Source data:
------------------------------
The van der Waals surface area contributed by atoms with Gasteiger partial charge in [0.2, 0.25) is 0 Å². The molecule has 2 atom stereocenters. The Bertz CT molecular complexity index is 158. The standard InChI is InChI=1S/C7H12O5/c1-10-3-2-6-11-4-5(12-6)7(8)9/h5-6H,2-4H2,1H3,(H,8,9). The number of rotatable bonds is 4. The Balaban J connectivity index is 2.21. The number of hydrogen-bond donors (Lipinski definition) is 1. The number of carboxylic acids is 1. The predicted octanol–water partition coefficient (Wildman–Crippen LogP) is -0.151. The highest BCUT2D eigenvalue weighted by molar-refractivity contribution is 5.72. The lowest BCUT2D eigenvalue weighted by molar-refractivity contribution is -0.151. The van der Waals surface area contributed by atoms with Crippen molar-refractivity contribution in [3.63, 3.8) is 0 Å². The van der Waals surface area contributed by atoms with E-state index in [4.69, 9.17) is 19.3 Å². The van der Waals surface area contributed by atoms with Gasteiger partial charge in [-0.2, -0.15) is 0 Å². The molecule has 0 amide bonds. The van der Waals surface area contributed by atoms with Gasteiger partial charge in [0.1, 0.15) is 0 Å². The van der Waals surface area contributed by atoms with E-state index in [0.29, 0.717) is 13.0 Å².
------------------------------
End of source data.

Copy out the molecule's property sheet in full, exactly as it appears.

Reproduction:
The van der Waals surface area contributed by atoms with Gasteiger partial charge in [0.2, 0.25) is 0 Å². The molecule has 2 atom stereocenters. The Bertz CT molecular complexity index is 158. The standard InChI is InChI=1S/C7H12O5/c1-10-3-2-6-11-4-5(12-6)7(8)9/h5-6H,2-4H2,1H3,(H,8,9). The number of rotatable bonds is 4. The Balaban J connectivity index is 2.21. The number of hydrogen-bond donors (Lipinski definition) is 1. The number of carboxylic acids is 1. The predicted octanol–water partition coefficient (Wildman–Crippen LogP) is -0.151. The highest BCUT2D eigenvalue weighted by molar-refractivity contribution is 5.72. The lowest BCUT2D eigenvalue weighted by molar-refractivity contribution is -0.151. The van der Waals surface area contributed by atoms with Crippen molar-refractivity contribution in [3.63, 3.8) is 0 Å². The van der Waals surface area contributed by atoms with E-state index in [4.69, 9.17) is 19.3 Å². The van der Waals surface area contributed by atoms with Gasteiger partial charge in [-0.2, -0.15) is 0 Å². The molecule has 0 amide bonds. The van der Waals surface area contributed by atoms with Gasteiger partial charge in [0.1, 0.15) is 0 Å². The van der Waals surface area contributed by atoms with E-state index in [0.29, 0.717) is 13.0 Å².